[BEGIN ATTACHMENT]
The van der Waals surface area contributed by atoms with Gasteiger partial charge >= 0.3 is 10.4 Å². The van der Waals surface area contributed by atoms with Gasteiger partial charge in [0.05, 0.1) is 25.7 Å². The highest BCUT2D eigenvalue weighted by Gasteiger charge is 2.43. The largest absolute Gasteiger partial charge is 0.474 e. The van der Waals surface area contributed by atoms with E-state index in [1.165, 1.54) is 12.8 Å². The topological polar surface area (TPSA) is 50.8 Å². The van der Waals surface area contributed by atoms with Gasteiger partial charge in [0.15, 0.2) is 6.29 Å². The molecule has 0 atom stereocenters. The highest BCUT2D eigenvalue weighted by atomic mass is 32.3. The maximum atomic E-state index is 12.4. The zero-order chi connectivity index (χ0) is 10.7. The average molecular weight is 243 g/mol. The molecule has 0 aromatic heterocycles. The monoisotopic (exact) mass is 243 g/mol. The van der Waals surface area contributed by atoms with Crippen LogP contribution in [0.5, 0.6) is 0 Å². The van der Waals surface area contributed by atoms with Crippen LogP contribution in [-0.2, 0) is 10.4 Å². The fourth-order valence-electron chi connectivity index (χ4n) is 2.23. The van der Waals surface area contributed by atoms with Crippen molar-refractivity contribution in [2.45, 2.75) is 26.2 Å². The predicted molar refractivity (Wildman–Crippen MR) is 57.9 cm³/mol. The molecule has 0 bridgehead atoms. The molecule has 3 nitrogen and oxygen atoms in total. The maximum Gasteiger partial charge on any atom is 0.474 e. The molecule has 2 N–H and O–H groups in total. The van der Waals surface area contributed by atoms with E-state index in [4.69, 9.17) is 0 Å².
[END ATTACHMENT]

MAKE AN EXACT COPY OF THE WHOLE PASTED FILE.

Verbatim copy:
The van der Waals surface area contributed by atoms with Gasteiger partial charge >= 0.3 is 10.4 Å². The van der Waals surface area contributed by atoms with Gasteiger partial charge in [0.05, 0.1) is 25.7 Å². The highest BCUT2D eigenvalue weighted by Gasteiger charge is 2.43. The largest absolute Gasteiger partial charge is 0.474 e. The van der Waals surface area contributed by atoms with E-state index in [1.165, 1.54) is 12.8 Å². The topological polar surface area (TPSA) is 50.8 Å². The van der Waals surface area contributed by atoms with Gasteiger partial charge in [0.15, 0.2) is 6.29 Å². The molecule has 0 atom stereocenters. The highest BCUT2D eigenvalue weighted by atomic mass is 32.3. The maximum atomic E-state index is 12.4. The zero-order chi connectivity index (χ0) is 10.7. The average molecular weight is 243 g/mol. The molecule has 0 aromatic heterocycles. The monoisotopic (exact) mass is 243 g/mol. The van der Waals surface area contributed by atoms with Crippen LogP contribution in [0.5, 0.6) is 0 Å². The van der Waals surface area contributed by atoms with Crippen LogP contribution in [-0.2, 0) is 10.4 Å². The fourth-order valence-electron chi connectivity index (χ4n) is 2.23. The van der Waals surface area contributed by atoms with Crippen molar-refractivity contribution in [2.45, 2.75) is 26.2 Å². The predicted molar refractivity (Wildman–Crippen MR) is 57.9 cm³/mol. The molecule has 0 bridgehead atoms. The molecule has 3 nitrogen and oxygen atoms in total. The maximum Gasteiger partial charge on any atom is 0.474 e. The molecule has 2 N–H and O–H groups in total. The van der Waals surface area contributed by atoms with E-state index in [4.69, 9.17) is 0 Å².